• FIG. 1 illustrates a graphic representation of the effect of the stoichiometric ratio on flue gas CO2 during the combustion of coal with oxygen; hereinafter referred to as oxygen fired coal or oxygen fired fuel combustion. In the context of air fired fuel combustion, operation with a relatively high stoichiometric ratio results in relatively high stack sensible enthalpy losses and fan power requirements, the latter being typically only a fraction of a percent of gross power generation of the steam turbine. However, the penalty of relatively high stoichiometric ratio operation during oxygen fired fuel combustion is much greater. This is principally due to higher power requirements for compression within the Air Separation Unit (ASU), as well as the need for higher capacity ASU equipment, leading to higher capital costs. As a basis for comparison, the ASU compressor power is typically several percent of gross generation, rather than the fraction of a percent for fan power in air fired fuel systems.
  • Another reason for the greater need for reducing the stoichiometric ratio during oxygen fired coal boiler operation is that the products of oxygen fired coal combustion comprise principally CO2, H2O, and several inert species; the most abundant among them being O2. Hence, as the stoichiometric ratio is reduced, the CO2 concentration of the product gas stream increases, reducing the burden of downstream equipment required for CO2 purification. Moreover, the total volume of gases processed in the CO2 purification is lowered, leading to lower capital and operating costs. It should be noted that CO2 compression power requirements may be of the same order of magnitude as for compression within the ASU.
  • The challenge in low stoichiometric ratio operation during coal combustion is in attaining high combustion efficiency. Emissions of CO and unburned carbon are known to increase substantially as the stoichiometric ratio is lowered beneath about 1.2, leading to poor thermal efficiency, a higher propensity for fouling, potentially hazardous conditions within the plant and a higher collection burden on downstream particulate control equipment. Known systems do not provide means for generating electric power in oxygen fired coal boilers with simultaneously low stoichiometric ratio and high thermal efficiency.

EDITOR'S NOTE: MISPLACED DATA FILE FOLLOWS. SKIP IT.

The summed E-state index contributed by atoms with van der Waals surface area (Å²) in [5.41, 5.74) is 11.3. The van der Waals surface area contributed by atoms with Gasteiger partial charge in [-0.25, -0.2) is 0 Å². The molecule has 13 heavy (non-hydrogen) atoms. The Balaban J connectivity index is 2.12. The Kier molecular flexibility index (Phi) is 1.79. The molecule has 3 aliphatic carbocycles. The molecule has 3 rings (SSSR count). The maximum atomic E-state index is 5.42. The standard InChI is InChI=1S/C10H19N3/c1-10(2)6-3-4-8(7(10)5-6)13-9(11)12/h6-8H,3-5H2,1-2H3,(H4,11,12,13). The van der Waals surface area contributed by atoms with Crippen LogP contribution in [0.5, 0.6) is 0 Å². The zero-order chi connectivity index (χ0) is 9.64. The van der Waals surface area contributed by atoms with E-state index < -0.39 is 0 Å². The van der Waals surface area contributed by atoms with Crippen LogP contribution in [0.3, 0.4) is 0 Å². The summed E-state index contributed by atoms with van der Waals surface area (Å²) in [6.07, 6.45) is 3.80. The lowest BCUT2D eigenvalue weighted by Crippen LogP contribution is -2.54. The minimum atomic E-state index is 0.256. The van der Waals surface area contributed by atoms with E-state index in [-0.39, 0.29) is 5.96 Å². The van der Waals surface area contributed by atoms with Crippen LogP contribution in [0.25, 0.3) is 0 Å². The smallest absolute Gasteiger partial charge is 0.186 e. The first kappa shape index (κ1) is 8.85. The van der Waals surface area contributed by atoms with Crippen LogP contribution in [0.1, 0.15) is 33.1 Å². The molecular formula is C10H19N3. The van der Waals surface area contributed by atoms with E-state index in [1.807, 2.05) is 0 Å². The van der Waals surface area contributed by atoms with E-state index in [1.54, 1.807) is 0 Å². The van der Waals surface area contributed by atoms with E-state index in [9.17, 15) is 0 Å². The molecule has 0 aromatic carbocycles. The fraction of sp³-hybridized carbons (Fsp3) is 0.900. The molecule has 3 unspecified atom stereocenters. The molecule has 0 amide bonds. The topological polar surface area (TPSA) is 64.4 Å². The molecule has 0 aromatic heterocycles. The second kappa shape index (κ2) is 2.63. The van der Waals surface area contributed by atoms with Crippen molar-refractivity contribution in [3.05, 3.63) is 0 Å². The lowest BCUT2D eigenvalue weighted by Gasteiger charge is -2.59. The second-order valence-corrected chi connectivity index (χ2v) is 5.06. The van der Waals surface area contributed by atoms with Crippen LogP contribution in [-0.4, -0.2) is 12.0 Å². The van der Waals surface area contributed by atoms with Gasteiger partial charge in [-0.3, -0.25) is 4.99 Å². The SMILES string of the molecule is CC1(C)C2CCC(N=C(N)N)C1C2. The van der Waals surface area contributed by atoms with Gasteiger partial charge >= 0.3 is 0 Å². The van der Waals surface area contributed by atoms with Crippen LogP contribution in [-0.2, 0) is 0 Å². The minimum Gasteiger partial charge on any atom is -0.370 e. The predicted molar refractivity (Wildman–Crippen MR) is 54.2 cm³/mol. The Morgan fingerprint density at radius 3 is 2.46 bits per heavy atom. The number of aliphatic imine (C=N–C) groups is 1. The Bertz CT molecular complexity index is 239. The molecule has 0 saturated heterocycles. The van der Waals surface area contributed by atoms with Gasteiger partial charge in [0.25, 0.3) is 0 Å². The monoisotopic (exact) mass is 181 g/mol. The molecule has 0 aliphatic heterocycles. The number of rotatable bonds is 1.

• Specifically, FIG. 1 illustrates the variation of CO2 purity and balance of inert gases, principally O2, SO2 and N2 formed from fuel nitrogen, with stoichiometric ratio for oxygen fired fuel combustion of a typical low sulfur (˜1 wt %) coal. As illustrated in FIG. 1, lowering the stoichiometric ratio from about 1.2 to about 1.05 reduces the concentration of inerts from about 18% to about 6% and increases the CO2 concentration from about 81.5% to about 94%. Note that all concentrations are presented on a dry basis. Methods of combustion according to the present disclosure provide low excess oxygen and serve as a method for reducing the size of, or potentially eliminating, CO2 purification equipment. Moreover, both the size/extent of purification equipment and the respective operating costs may be lower due to the smaller volume of gases to be removed. The reduction or removal of this equipment may lead to significant savings, particularly in relation to flue gas compression required for efficient CO2 transport, for example to an external pipeline, where pressures of 1000 psia or greater, depending upon end use, may be required.